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Technologies and Approaches to Reducing the Fuel Consumption of Medium- and Heavy-Duty Vehicles
the Energy Research and Development Administration/Department of Energy, senior advisor on energy in the Office of the Secretary of the Treasury, and as a participant in the U.S. State Department’s AMPART program for Asia. He has been a consultant to the White House, federal and state government agencies, and various corporations and research organizations, including the National Academy of Sciences. His consulting background includes energy technology and market forecasting, estimating costs and benefits of environmental legislation and regulation, assessment of energy and environmental R&D programs, and energy price and market forecasting. A recent study he conducted evaluated the costs and benefits of light-duty fuel economy standards. He also served as a member of the National Research Council’s Committee on Energy Futures and Air Pollution in Urban China and the United States. Dr. Bezdek received his Ph.D. in economics from the University of Illinois, Urbana.
Nigel N. Clark is professor and director of the Center for Alternative Fuels, Engines, and Emissions, Mechanical and Aerospace Engineering, and holds the George Berry Chair of Engineering, College of Engineering and Mineral Resources, University of West Virginia (UWV). He has also held assistant and associate professor positions there. Previous positions include factory survey engineer with the Water Research Commission, Durban, South Africa, and contract researcher for the Council for Mineral Technology, Durban, South Africa. Dr. Clark’s areas of interest include vehicle design, advanced vehicle concepts, alternative fuels, and measurement and reduction of vehicle emissions. He has published extensively in the areas of particle science and multiphase systems. He has conducted research and published in the areas of fuel economy and emissions from heavy-duty vehicles, including buses and heavy hybrid vehicles. He received the College of Engineering and Mineral Resources Outstanding Researcher Award and the Researcher of the Year Award from the UWV, College of Engineering and Mineral Resources. He has a Ph.D. in engineering and a B.S. in chemical engineering from the University of Natal, South Africa.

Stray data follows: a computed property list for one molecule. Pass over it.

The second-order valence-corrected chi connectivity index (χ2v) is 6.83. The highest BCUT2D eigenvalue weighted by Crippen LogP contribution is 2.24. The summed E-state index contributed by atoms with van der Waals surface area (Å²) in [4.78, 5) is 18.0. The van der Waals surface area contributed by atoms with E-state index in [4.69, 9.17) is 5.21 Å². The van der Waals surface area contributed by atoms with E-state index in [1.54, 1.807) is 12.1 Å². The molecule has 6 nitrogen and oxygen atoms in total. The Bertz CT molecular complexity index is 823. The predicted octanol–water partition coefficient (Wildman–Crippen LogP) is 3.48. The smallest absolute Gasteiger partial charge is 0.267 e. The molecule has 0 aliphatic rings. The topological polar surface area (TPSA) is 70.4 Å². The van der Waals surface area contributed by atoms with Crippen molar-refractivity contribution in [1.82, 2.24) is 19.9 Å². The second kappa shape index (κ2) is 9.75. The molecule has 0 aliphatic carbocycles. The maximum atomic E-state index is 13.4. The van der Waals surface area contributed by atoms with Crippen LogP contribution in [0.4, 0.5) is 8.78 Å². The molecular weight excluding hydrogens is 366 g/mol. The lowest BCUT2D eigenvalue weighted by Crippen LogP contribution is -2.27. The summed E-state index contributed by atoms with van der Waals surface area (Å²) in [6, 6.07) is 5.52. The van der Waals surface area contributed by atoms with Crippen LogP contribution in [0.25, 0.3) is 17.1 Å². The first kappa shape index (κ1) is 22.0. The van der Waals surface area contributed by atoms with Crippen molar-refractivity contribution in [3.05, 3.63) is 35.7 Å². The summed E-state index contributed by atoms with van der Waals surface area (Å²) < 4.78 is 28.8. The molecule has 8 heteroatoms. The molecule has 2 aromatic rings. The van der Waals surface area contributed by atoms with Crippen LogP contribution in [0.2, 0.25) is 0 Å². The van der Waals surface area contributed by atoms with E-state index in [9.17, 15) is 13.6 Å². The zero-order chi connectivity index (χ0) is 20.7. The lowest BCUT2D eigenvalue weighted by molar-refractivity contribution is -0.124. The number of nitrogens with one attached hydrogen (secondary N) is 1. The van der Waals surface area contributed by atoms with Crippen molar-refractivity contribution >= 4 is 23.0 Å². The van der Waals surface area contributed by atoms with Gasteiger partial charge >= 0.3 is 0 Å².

Thomas M. Corsi is professor and co-director of the Supply Chain Management Center, Robert H. Smith School of Business, University of Maryland. He joined the Robert H. Smith School of Business in 1976 as a professor of logistics and transportation. He served as chairperson of the Logistics and Transportation Group from 1986 through 1994. During that time the group received recognition from the TransportationJournal as the most prolific faculty group in the nation based on published research in the field. He is an associate editor of the Logistics and Transportation Review and serves on the editorial review board of the Transportation Journal. He has authored more than 100 articles on logistics and transportation. He has consulted for such organizations as the Interstate Commerce Commission, the Maryland State Department of Transportation, the National Science Foundation, the U.S. Department of Transportation, the National Truck Stop Operators, United Parcel Service, the U.S. Department of Energy, and the U.S. Army Logistics Agency. He has authored three books: The Economic Effects of Surface FreightDeregulation (Brookings Institution, 1990), Logistics andthe Extended Enterprise: Benchmarks and Best Practicesfor the Manufacturing Professional (John Wiley & Sons, 1999), and In Real Time: Managing the New Supply Chain (Praeger Books, 2004). He holds a Ph.D. in geography from the University of Wisconsin, Milwaukee.